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Neuroimage. 2011 Jan 15;54(2):1654-61. doi: 10.1016/j.neuroimage.2010.08.073. Epub 2010 Sep 9.

The neural network sustaining the crossmodal processing of human gender from faces and voices: an fMRI study.

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1
Université catholique de Louvain, Faculté de Psychologie et des Sciences de l'Education-IPSY/NEUROCS, Louvain-la-Neuve, Belgium. frederic.joassin@uclouvain.be

Abstract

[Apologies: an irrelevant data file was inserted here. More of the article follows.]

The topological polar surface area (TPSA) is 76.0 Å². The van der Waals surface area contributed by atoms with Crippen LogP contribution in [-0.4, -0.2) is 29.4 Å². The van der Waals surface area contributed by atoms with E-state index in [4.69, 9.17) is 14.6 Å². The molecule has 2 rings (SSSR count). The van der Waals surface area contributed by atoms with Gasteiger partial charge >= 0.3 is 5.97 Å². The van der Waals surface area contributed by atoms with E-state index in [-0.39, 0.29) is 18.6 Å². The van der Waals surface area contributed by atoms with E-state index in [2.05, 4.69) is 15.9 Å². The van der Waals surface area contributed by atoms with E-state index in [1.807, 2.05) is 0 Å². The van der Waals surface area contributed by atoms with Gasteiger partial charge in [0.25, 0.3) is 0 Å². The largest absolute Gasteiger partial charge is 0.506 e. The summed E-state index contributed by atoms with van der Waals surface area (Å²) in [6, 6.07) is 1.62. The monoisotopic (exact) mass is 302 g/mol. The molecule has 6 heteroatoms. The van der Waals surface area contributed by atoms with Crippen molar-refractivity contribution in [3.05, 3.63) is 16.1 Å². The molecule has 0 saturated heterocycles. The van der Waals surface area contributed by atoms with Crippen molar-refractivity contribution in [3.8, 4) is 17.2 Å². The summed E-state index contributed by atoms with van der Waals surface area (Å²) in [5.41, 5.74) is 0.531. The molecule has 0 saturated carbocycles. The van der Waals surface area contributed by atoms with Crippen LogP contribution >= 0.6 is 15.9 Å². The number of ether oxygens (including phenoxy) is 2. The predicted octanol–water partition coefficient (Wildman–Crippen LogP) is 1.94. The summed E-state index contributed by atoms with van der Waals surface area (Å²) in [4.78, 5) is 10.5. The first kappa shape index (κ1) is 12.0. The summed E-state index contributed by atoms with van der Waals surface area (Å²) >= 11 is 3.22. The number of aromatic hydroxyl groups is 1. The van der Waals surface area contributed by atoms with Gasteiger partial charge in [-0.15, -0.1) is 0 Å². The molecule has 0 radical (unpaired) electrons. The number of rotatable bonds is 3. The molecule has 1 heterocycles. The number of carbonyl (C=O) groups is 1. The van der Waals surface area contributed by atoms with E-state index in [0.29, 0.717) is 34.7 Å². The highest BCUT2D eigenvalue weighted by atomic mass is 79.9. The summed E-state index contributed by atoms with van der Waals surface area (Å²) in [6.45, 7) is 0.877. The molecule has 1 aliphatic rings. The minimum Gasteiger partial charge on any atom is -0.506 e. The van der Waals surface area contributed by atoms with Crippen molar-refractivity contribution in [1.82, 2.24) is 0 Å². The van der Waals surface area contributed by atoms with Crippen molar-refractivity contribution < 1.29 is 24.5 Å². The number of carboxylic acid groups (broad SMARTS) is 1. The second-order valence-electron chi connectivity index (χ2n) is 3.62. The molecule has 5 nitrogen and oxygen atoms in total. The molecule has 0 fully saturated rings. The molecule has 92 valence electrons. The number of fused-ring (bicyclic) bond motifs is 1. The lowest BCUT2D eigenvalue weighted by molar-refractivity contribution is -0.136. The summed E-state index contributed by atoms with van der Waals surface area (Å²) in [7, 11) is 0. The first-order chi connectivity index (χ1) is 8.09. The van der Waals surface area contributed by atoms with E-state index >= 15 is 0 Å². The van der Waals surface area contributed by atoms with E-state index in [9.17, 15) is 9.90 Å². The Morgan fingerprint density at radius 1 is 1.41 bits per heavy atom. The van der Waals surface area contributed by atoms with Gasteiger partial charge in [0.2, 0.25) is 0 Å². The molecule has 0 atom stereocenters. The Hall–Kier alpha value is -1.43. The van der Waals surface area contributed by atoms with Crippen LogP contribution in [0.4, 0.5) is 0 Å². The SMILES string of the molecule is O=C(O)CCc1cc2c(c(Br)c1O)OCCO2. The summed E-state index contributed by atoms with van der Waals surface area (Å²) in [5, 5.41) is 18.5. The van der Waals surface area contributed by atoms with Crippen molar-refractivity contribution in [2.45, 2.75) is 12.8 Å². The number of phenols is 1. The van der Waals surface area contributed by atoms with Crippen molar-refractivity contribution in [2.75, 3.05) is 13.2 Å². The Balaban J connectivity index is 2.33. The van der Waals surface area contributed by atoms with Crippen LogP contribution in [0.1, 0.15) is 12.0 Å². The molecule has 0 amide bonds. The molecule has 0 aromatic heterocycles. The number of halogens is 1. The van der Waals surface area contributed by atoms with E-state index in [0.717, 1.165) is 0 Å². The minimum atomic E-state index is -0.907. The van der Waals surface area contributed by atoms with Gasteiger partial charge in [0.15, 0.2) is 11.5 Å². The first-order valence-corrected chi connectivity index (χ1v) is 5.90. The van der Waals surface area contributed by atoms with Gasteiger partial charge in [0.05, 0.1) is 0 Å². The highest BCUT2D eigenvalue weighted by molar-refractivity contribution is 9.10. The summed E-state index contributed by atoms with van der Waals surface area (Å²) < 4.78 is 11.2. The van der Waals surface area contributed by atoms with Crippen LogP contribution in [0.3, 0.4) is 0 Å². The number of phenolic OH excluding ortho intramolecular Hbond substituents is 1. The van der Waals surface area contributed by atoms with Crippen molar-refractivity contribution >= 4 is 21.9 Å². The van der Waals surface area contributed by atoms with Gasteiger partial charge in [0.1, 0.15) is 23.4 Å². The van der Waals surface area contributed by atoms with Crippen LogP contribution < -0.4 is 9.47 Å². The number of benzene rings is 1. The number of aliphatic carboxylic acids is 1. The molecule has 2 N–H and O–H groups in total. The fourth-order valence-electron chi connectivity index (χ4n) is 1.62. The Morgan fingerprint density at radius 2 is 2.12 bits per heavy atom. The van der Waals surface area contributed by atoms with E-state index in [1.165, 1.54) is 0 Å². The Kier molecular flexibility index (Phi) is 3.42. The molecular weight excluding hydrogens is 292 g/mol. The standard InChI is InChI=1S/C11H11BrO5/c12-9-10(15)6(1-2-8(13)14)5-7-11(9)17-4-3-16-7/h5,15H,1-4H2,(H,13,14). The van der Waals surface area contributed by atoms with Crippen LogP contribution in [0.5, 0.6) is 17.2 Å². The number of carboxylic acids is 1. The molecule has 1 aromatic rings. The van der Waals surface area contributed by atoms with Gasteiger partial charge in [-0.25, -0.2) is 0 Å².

The aim of this fMRI study was to investigate the cerebral crossmodal interactions between human faces and voices during a gender categorization task. Twelve healthy male participants took part to the study. They were scanned in 4 runs that contained 3 conditions consisting in the presentation of faces, voices or congruent face-voice pairs. The task consisted in categorizing each trial (visual, auditory or associations) according to its gender (male or female). The subtraction between the bimodal condition and the sum of the unimodal ones showed that categorizing face/voice associations according to their gender produced unimodal activations of the visual (right calcarine sulcus) and auditory regions (bilateral superior temporal gyri), and specific supramodal activations of the left superior parietal gyrus and the right inferior frontal gyrus. Moreover, psychophysiological interaction analyses (PPI) revealed that both unimodal regions were inter-connected and connected to the prefrontal gyrus and the putamen, and that the left parietal gyrus had an enhanced connectivity with a parieto-premotor circuit involved in the crossmodal control of attention. This fMRI study showed that the crossmodal auditory-visual categorization of human gender is sustained by a network of cerebral regions highly similar to those observed in our previous studies examining the crossmodal interactions involved in face/voice recognition (Joassin et al., 2010). This suggests that the crossmodal processing of human stimuli requires the activation of a network of cortical regions, including both unimodal visual and auditory regions and supramodal parietal and frontal regions involved in the integration of both faces and voices and in the crossmodal attentional processes, and activated independently from the task to perform or the cognitive level of processing.

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